More Time with Pets!


Audrey L.

One of Audrey’s puppies climbs on top of the other.

Whether as a distraction, nuisance, or well-needed companion, pets are getting more time with their owners.

As shelter-in-place orders are established, more and more people are working and learning remotely. That means more time with family, and for many pet owners, it means more time with their animals.

Audrey L.
Audrey’s puppies snuggle together.

Audrey L. ’26’s dog, Goldie, recently gave birth to a whole litter of Goldendoodles. With a greater amount of free time, the little puppies present a welcome way to keep busy. “We get to snuggle with them, watch them try and learn to walk, and take some very cute pictures and videos of them. We also get to bring them outside and watch them wrestle on the grass,” shared Audrey.

Some have wondered whether the pets themselves actually enjoy more time with their owners. In an ABC7 interview with Kathryn Horn—an employee of Paws and Cues Dog Training—Horn said,  “I suspect our pets are absolutely tickled to death. I’m actually worried about what happens when we leave the house again.” She recommends regularly walking around the block or getting out of the house without one’s pet to prepare them for the time when everyone returns to their normal schedules.

Chloe O.
Chloe O. ’26’s new puppy, Charlotte.

Chloe O. ’26 has enjoyed spending time with her new puppy Charlotte. “I have been walking around the neighborhood with her a lot and really enjoying this rare break that we have,    although it is not in the best circumstances,” commented Chloe.

The quarantine not only gives current pet owners more time with their animals, but has also led to several families getting a new pet. In an interview with the Los Angeles Times, Jack Hagerman, vice president at the Pasadena Humane Society, said there was a “massive uptick” in interest for adoptions.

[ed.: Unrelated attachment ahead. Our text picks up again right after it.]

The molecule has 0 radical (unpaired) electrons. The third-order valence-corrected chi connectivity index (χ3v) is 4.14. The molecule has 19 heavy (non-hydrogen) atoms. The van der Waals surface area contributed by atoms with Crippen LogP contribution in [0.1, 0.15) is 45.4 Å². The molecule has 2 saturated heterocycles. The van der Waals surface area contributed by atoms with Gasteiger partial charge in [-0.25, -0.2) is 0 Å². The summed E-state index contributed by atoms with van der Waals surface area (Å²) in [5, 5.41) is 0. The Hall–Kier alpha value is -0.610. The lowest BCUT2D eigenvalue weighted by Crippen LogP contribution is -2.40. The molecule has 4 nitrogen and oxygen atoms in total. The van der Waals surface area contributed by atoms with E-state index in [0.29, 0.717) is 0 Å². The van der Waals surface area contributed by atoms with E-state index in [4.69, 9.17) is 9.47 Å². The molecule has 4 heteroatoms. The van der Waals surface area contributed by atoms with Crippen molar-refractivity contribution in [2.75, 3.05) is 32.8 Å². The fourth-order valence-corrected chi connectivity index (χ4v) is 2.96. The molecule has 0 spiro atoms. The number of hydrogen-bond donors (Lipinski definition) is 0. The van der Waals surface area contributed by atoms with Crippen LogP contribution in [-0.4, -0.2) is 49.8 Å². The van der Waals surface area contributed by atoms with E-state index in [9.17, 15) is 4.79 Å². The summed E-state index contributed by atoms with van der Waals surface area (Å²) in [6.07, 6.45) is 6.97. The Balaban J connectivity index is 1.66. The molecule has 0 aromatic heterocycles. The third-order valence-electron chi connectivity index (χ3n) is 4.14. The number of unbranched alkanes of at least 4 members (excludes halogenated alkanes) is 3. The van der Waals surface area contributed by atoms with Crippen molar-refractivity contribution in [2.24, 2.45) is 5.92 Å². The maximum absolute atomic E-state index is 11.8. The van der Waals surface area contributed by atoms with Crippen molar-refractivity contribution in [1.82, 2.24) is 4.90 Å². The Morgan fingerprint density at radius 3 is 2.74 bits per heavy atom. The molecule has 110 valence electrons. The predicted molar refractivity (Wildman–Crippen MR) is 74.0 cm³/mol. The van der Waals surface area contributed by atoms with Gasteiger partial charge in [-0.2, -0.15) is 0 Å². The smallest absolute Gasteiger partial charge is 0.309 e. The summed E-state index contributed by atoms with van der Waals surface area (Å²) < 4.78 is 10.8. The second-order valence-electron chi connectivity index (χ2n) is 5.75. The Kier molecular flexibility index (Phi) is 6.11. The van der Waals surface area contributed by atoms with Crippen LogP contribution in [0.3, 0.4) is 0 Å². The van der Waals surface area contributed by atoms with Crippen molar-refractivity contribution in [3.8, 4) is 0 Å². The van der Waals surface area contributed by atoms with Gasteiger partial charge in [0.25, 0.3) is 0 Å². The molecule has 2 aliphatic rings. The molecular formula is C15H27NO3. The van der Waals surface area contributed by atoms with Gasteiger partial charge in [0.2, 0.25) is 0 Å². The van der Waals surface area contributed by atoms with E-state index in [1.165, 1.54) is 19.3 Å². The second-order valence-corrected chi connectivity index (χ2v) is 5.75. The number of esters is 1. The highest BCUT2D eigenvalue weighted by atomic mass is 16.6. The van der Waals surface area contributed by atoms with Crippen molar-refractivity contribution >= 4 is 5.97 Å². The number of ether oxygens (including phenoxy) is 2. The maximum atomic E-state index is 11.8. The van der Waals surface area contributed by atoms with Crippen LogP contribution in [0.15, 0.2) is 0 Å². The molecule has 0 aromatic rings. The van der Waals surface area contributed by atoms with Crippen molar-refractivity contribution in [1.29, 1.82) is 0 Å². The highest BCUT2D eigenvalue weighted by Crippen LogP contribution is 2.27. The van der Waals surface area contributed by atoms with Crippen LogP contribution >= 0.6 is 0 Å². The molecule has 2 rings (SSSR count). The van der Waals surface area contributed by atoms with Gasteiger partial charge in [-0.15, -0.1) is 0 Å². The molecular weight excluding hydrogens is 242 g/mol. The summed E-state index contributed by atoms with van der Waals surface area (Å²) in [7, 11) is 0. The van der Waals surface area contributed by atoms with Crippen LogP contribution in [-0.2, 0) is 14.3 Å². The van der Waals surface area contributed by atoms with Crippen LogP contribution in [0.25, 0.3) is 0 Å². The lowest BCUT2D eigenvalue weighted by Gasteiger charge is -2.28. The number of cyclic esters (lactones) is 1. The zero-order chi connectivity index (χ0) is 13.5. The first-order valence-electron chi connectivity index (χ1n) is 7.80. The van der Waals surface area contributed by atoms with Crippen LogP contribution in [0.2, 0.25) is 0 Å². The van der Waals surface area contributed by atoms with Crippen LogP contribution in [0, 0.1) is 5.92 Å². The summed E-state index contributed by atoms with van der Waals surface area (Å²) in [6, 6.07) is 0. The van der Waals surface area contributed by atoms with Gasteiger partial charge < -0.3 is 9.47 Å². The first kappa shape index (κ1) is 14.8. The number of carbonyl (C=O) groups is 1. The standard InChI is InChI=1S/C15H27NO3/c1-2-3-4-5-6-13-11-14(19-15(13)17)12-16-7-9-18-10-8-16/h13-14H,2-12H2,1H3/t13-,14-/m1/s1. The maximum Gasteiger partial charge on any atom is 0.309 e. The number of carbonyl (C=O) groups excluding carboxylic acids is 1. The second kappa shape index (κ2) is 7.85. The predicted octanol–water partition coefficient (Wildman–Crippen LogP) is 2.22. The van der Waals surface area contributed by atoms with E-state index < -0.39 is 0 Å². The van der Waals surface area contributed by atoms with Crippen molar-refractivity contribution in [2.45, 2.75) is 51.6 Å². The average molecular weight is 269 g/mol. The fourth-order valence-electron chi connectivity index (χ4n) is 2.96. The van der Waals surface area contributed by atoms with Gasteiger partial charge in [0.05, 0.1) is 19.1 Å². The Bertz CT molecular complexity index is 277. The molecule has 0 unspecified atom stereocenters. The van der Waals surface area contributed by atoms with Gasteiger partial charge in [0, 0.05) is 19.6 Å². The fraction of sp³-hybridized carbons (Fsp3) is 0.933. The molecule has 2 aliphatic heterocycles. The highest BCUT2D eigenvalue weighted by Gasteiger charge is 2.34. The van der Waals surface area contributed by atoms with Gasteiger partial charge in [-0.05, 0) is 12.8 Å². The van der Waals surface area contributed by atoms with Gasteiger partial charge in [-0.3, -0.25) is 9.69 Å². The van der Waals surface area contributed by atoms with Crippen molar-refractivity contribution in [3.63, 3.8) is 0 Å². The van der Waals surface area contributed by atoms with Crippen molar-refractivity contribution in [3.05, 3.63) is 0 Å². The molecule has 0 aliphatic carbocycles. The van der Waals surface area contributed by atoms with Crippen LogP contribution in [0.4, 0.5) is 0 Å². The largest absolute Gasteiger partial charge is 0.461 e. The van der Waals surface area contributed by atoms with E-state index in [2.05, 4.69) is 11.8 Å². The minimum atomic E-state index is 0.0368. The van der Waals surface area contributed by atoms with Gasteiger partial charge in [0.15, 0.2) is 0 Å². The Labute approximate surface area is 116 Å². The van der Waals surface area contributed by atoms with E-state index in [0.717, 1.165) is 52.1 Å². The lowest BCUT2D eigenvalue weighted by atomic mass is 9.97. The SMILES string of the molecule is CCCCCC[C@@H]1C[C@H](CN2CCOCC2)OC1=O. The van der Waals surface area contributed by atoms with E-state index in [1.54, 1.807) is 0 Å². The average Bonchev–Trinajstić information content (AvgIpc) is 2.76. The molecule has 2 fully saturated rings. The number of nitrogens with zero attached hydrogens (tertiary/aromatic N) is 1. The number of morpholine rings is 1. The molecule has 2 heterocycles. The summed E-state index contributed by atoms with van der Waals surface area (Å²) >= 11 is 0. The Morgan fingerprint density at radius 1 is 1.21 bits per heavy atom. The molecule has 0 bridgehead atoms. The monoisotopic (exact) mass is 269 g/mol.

For some adoptees, a new pet forces them into some sort of routine—whether that be feeding or walking their pet. For others, a pet acts as a source of comfort and distraction. Matt Bershadker, president and chief executive of the American Society for the Prevention of Cruelty to Animals, explained to the Washington Post, “There’s no question that animals provide incredible comfort and companionship, especially during times of crisis—and they certainly appreciate the attention.”

Izzy B.
Izzy’s dog, playfully named Kat.

Over break, Izzy B. ’23 and her family adopted a dog named Kat, short for Katherine. They were originally planning on getting a dog in August, but because the coronavirus gave them more free time, they decided on getting one sooner. “Also our older dog Dash is loving having us home to play 24/7. The only problem with doing work at home is they keep distracting me,” said Izzy, “If there could be one good thing to come from Corona then it would be Kat.”